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I want to simulate the process of obtaining the impulse response of a room.

What I did:

  1. Generate a room impulse response sequence by using the python module: rir-generator
  2. Generate a sine sweep signal with this formula $$ f(t) = A\sin\left(\frac{2 \pi f_{1}T}{\ln\left( \frac{f_{2}}{f_{1}} \right)}\left(e^{\frac{t}{T} \ln(f_{2}/f_{1})} - 1\right)\right) $$
  3. Calculate the inverse filter by using the method under this question: Calculating the inverse filter for the (exponential) sine sweep Method
  4. Simulate the response of a room by using scipy.signal.lfilter
  5. Do convolution between inverse filter and the response in step 4

Here's my code: (My code may look a bit strange, as I will eventually convert it to c program, so I would like to use a more straightforward expression rather than a more intuitive one)

import numpy as np
import rir_generator
from scipy import signal as si
import matplotlib.pyplot as plt


def sineSweep(fmin, fmax, duration, sampling_rate, peak):
    k = np.exp(np.log(fmax / fmin) / duration)
    data_len = duration * sampling_rate
    sinsw = np.zeros(data_len)  # array of output 
    dt = 1.0 / sampling_rate  # time between samples
    t = 0.0  # start time
    p = 2 * np.pi * fmin / np.log(k)
    for i in range(data_len):
        sinsw[i] = peak * np.sin(p * (pow(k, t) - 1))
        t += dt
    return sinsw


def inverseFilt(sinsw, fmin, fmax):
    length = len(sinsw)
    frac = 1
    k = 1 / (np.exp(np.log(fmax / fmin) / length))

    invf = np.zeros(length)

    for i in range(length):
        invf[i] = sinsw[-i] * frac
        frac *= k

    return invf


# step 1
rir = rir.generate(
    c=340,                  # Sound velocity (m/s)
    fs=48000,           # Sample frequency (samples/s)
    r=[1, 0.75, 0.5],          # Receiver position(s) [x y z] (m)
    s=[1, 1.75, 1],          # Source position [x y z] (m)
    L=[8, 8, 3],            # Room dimensions [x y z] (m)
    reverberation_time=0.4, # Reverberation time (s)
    nsample=1024,           # Number of output samples
).T[0]

f1 = 20
f2 = 20000
fs = 48000

# step 2
sinsw = sineSweep(f1, f2, 1, fs, 1)
# step 3
invf = inverseFilt(sinsw, f1, f2)

plt.subplot(2, 1, 1)
plt.plot(np.arange(48000), sinsw)
plt.title('Sine sweep singal')
plt.subplot(2, 1, 2)
plt.plot(np.arange(48000), invf)
plt.title('Inverse filter')
plt.show()

# step 4
output = si.lfilter(rir, 1, sinsw)
# step 5
ir = si.fftconvolve(output, invf, mode='same')

plt.subplot(2, 1, 1)
plt.plot(np.arange(1024), rir)
plt.title('Room impulse response')
plt.subplot(2, 1, 2)
plt.plot(np.arange(1024), ir[24001: 24001 + 1024])
plt.title('Impulse response by inverse filter')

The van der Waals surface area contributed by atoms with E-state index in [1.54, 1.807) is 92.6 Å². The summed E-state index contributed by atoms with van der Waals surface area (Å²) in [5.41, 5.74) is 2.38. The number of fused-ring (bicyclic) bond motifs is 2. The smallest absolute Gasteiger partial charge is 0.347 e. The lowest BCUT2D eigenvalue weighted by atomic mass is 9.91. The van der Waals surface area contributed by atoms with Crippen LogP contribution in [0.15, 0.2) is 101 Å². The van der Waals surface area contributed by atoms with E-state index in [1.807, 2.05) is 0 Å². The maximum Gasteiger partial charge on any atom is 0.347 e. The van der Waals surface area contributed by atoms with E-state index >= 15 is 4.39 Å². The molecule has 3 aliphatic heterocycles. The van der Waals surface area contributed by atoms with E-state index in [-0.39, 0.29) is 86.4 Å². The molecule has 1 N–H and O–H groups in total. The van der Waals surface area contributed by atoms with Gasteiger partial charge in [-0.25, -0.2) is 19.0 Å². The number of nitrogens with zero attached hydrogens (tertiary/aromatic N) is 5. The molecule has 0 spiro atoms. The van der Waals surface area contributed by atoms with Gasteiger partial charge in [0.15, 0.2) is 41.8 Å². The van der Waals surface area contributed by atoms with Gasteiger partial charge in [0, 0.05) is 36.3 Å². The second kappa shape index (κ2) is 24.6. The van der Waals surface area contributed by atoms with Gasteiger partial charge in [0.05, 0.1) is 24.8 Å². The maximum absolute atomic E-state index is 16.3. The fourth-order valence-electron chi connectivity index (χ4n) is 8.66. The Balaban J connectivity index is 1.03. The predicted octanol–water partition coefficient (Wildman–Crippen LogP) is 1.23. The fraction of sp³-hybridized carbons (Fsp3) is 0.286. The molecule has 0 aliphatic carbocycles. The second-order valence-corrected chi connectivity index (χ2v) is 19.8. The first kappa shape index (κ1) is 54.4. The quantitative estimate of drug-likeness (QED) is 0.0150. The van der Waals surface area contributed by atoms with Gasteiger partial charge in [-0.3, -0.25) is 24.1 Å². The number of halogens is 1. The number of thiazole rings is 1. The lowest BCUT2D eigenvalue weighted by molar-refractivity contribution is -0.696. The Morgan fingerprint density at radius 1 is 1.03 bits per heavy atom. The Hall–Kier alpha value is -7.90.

plt.show()

The rir signal has a length of 1024. The sine sweep signal sinsw, its reverse filter invf and the output of lfilter output has a length of 48000, so as the ir calculated by fftconvolve. I noticed that the segment of ir[24001, 24001 + 1024] is familiar with the rir signal, so I put them together.

Here's What I get: Sine sweep signal and inverse filter enter image description here

What bothers me is that even though the two arrays have similar trends, the orders of magnitude are very different. I presume that there is a problem with my inverse filter design; however, most of the articles are vague about the inverse filter design, and I couldn't find any specific formulation.

Moreover, the final impulse response seems to be more "jagged" than the rir. Is it possible to make them less different by modifying the inverse filter?

Also, at a sampling rate of 48,000 Hz, generating a 1 second sine sweep signal would produce 48,000 points. I didn't even add enough silence time to calculate the tail of the impulse response. I think 48,000 points is just too much for a normal room, especially when my simulation input is only 1024 points. When I look at the output, I find that only the 24001st to 25025th points are what I need. Is it possible for me to save complexity by getting only the specified length of data starting from point 24001 and not the rest?

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  • $\begingroup$ As already stated in another answer, your IR has a very short length. Generally speaking, allowing for a long IR vector does no harm in most (if not all) situations (for LTI systems). The worst thing that could happen is to get a whole bunch of zeros (or very small values) at a big part of your vector which you could easily discard in the post-processing. $\endgroup$
    – ZaellixA
    Mar 24, 2023 at 17:12
  • $\begingroup$ The result in this post of a properly compensated chirp with FFT for channel estimation may be useful to you so wanted share: dsp.stackexchange.com/a/66545/21048 $\endgroup$ Mar 24, 2023 at 22:37

1 Answer 1

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A few things are happening here:

  1. Your original impulse response is quite "ringy", i.e. the individual components are non-causal.
  2. 1024 is also very short for a reverb time of 0.4s.
  3. To simplify things, I would start with a wire (i.e. $H(z) =1 $) and then a very simple filter (1st order lowpass). Once that looks good, you can move on to real impulse responses
  4. The inverse is only an approximate inverse. It makes no claim about scaling at all.
  5. Start by simply cascading the sine sweep and it's inverse: that's the effective transfer function or your measurement process. Ideally it's flat (i.e. $H(z)$) but it isn't. It's bandpass, with about 18 dB of gain and some high frequency ringing. The latter is probably responsible for your "jaggedness".

enter image description here

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